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Guscott column: Huw’s that guy? Truly a superstar in awaiting

By Jeremy Guscott

Scotland thoroughly deserved their victory at Murrayfield and if you boil it down there was a moment in the first half that summed up perfectly who was in this race and who wasn’t.

When Scotland nudged a kick through, Anthony Watson collected the ball, took it into contact and England looked to be safe and secure and, importantly, ready for their exit play.

They were in a defensive position but looked certain to retain posession and clear their lines. However, within a blink, Scotland counter-rucked and nicked the ball off them. England were set solid like they usually are for the exit, but Scotland saw an opportunity and stole the ball when they had absolutely no right to.

Nothing came from that turnover but it set the tone for the match.

Scotland were always that slight bit ahead of England in their thought processes, reaction time and general match smartness. And that didn’t change throughout the match.

When England did finally wrestle ascendancy at the start of the second half silly errors crept in to crush momentum. Owen Farrell scored a well- designed try past Grant Gilchrist to kick off the second period and a fight-back looked on. But then the interception from Danny Care was called back for a knock-on and Farrell had another effort disallowed for another knock on by Courtney Lawes in a tackle.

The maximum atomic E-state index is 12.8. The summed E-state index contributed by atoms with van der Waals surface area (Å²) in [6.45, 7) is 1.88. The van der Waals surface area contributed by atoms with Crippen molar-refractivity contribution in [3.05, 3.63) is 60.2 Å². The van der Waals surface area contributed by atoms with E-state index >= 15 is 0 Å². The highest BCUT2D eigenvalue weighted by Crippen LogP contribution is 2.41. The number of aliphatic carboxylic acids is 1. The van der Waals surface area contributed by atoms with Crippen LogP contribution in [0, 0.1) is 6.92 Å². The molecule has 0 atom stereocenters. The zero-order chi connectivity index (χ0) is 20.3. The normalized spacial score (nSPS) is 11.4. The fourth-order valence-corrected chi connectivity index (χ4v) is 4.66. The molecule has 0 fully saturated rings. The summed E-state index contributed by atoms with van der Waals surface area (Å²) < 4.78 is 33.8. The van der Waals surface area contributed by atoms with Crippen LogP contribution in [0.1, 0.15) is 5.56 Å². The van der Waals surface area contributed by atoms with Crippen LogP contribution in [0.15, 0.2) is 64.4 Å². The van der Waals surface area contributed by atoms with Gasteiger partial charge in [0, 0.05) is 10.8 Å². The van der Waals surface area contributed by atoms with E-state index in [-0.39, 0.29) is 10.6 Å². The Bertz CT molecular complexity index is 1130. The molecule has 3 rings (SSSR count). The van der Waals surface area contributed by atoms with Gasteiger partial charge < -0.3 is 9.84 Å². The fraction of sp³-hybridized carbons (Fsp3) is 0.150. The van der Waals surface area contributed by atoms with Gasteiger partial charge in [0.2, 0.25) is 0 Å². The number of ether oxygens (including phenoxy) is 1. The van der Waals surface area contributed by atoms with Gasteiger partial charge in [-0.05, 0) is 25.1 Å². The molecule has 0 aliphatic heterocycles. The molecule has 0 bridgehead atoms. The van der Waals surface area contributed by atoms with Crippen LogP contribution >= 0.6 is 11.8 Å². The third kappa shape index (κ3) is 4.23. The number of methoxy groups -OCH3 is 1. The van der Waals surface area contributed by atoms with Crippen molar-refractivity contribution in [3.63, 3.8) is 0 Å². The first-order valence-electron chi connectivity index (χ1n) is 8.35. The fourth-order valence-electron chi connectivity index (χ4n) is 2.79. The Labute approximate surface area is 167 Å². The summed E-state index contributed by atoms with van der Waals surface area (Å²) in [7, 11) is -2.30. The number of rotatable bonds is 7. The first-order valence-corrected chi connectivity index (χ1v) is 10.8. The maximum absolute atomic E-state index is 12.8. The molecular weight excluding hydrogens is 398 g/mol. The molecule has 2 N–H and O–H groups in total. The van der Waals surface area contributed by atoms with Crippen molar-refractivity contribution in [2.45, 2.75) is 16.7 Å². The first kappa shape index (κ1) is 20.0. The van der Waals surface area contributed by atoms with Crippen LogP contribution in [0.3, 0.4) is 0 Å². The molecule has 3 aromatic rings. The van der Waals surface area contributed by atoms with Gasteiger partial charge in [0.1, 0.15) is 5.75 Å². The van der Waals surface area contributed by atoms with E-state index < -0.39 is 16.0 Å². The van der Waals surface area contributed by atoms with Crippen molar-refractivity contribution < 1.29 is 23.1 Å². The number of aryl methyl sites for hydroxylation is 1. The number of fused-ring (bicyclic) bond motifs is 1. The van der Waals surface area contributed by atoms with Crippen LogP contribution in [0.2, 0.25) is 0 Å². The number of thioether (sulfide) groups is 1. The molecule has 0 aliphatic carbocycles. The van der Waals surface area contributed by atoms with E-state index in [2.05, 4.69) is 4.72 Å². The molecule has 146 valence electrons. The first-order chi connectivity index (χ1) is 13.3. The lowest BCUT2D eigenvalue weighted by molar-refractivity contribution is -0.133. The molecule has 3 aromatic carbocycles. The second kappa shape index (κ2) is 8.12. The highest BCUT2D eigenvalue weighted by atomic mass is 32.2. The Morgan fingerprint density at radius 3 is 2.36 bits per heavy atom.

England could not regain that lost momentum because in between those moments Scotland were just too clever and quick at the breakdown.

The Scotland back row trio of Hamish Watson, Ryan Wilson and John Barclay were outstanding in the loose. England continually failed to commit enough numbers at the breakdown and didn’t learn as the match went on. A top international side should never be counter-rucked – let alone on several occasions.

Chris Robshaw won an early turnover for England but thereafter neither he, Nathan Hughes nor Maro Itoje could match their counterparts in the breakdown battle.

Scotland were just too quick to get in and spoil. England allowed them in and continually failed to protect their ball.

Ruck and tumble: Scotland’s Ryan Wilson holds the Calcutta Cup aloft after Scotland’s back row bullied their opponents at the breakdown (photo: Shaun Botterill/Getty Images)

Sometimes Scotland just waited for the England attacker to go to ground and place the ball back so they could grab it with no competition. The breakdown is such a huge area these days that if you lose that battle, the rest becomes doubly hard.

I didn’t think Finn Russell would bounce back as well as he did after a pretty mediocre opening to this year’s Championship. I thought he would continue with his patchy form but he did exactly the opposite. He carried on trying things as he had in the previous two games but this time executed very well.

The pass that went to Huw Jones, who eventually set up Sean Maitland to score, was exquisite and the kick through for Jones’ try was perfect – against France that would probably have miscued.